Attention Deficit/Hyperactivity Disorder (ADHD) is a developmental disorder characterized by an ongoing pattern of inattention, hyperactivity, and/or impulsivity that interferes with functioning at home and at school. ADHD is quite common, and survey studies suggest that approximately 5% of children have ADHD.
There are three subtypes of ADHD:
- Predominantly inattentive presentation
- Predominantly hyperactive/impulsive presentation
- Combined presentation
Inattention manifests as mind wandering, lacking persistence, difficulty sustaining focus and disorganization. Hyperactivity manifests as excessive motor activity, fidgeting, and talkativeness. Impulsivity manifests as hastiness, risk-taking, taking action without forethought, seeking immediate rewards, inability to delay gratification, social intrusiveness, and making important decisions without consideration of long-term consequences.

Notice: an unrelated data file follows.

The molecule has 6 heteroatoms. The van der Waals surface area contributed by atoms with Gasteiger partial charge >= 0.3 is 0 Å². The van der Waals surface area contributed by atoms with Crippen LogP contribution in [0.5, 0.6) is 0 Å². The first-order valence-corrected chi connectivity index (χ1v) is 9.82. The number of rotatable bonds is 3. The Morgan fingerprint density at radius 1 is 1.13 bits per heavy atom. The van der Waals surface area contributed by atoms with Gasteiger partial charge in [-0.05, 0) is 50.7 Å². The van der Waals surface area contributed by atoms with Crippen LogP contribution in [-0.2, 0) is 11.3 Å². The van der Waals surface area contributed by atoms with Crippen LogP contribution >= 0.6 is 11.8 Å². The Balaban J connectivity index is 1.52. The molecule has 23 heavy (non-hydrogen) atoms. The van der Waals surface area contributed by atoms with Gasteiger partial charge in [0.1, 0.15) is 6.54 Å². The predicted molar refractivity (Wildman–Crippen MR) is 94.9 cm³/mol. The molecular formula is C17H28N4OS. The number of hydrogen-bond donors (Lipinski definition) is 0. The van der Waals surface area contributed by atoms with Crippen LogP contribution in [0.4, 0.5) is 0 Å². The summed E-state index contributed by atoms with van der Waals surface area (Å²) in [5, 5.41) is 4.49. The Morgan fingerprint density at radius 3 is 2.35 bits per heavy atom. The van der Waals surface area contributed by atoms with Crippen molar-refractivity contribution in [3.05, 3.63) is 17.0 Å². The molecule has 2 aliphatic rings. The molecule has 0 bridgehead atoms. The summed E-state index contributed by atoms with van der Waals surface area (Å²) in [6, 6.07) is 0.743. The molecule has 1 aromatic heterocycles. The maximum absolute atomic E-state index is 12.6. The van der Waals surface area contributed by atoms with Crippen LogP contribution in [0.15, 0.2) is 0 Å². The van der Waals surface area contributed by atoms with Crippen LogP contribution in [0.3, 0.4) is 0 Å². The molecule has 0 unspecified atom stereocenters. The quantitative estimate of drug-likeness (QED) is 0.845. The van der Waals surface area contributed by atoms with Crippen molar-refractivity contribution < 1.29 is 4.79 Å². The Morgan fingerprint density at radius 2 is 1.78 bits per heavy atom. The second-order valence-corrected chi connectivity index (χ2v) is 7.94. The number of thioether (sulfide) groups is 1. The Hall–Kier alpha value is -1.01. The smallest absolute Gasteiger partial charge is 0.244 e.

Though ADHD may continue into adulthood, the disorder begins in childhood, and several symptoms must have been present before age 12 to qualify for a diagnosis. Also, manifestations of the disorder must be present in more than one setting (e.g. difficulties present at school and at home).
Individuals with ADHD frequently have deficits in executive functioning. Executive functioning is a set of mental skills that help you get things done. Some important executive functioning skills are:
- Initiating tasks
- Staying focused
- Regulating emotions
- Keeping track of what you’re doing
ADHD may be mild enough that there are no more than minor impairments in functioning or severe enough that there is marked impairment in functioning. Regardless of severity, however, ADHD must be treated. Individuals with untreated ADHD frequently have co-occurring language, motor, and social delays; low frustration tolerance and irritability; impaired academic and work performance; and co-morbid mood, conduct, and/or substance use disorders.